Robert D. San Souci has a great retelling by the same title.
Before we started our stories yesterday, I asked if anyone remembered what I told them a year ago. A ten year old girl replied, “I don’t remember, but there was a platypus who was different from the other animals and the animals didn’t get along with each other at first, but then it changed in the end.” She remembered an Australian aboriginal dreamtime myth I told twelve months ago!
A seven year old boy listened as she practically told the whole story verbatim, then said, “Yeah, I remember that one too, but I remember, I was the man in the story with the bundle of cloth on my head and it talked and then I threw it down, screamed and ran down the road. Remember me?” That was ‘Talk,’ the humours West African folk tale that I have kids help dramatize as I tell.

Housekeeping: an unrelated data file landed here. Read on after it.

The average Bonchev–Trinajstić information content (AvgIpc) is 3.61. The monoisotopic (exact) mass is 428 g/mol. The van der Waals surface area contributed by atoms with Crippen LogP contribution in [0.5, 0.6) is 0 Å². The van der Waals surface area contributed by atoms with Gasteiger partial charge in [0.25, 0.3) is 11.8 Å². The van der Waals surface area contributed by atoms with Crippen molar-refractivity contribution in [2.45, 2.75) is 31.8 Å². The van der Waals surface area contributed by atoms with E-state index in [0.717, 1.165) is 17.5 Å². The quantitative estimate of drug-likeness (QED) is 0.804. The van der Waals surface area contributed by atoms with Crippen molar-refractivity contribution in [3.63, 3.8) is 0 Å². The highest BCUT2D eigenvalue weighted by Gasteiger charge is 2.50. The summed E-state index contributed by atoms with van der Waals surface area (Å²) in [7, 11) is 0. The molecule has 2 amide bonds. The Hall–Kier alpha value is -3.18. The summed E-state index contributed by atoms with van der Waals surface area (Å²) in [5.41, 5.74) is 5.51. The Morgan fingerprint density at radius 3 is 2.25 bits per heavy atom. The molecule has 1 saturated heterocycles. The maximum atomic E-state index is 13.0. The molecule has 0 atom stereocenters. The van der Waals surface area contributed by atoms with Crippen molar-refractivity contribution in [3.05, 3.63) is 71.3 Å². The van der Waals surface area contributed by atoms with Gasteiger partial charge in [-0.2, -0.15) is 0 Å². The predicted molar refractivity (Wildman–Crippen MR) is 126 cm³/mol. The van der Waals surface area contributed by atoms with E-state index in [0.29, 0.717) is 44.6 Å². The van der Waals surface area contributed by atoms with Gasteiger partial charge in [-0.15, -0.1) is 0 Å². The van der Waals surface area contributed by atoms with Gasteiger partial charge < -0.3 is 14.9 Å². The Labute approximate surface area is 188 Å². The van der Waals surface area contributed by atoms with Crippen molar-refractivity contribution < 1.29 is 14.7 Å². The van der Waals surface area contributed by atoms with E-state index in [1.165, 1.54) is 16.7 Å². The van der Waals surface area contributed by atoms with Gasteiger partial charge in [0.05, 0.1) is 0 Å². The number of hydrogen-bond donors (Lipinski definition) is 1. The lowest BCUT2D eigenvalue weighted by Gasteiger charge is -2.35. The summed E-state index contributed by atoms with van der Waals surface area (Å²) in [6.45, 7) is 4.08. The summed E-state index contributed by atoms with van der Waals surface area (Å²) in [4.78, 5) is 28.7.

It never ceases to amaze me how well kids remember the stories I tell. Most of my stories are obscure, practically forgotten tales from long ago, that most children have never heard before. For kids to be able to recall the characters and plots from only hearing it once, astonishes me, over and over again. It shows how powerful the art of storytelling is and how brilliantly these old tales shine in the imagination.
I always ask groups that I’ve seen before to tell me what they recall, just for my own delight and to remind myself that the arts are an essential profession.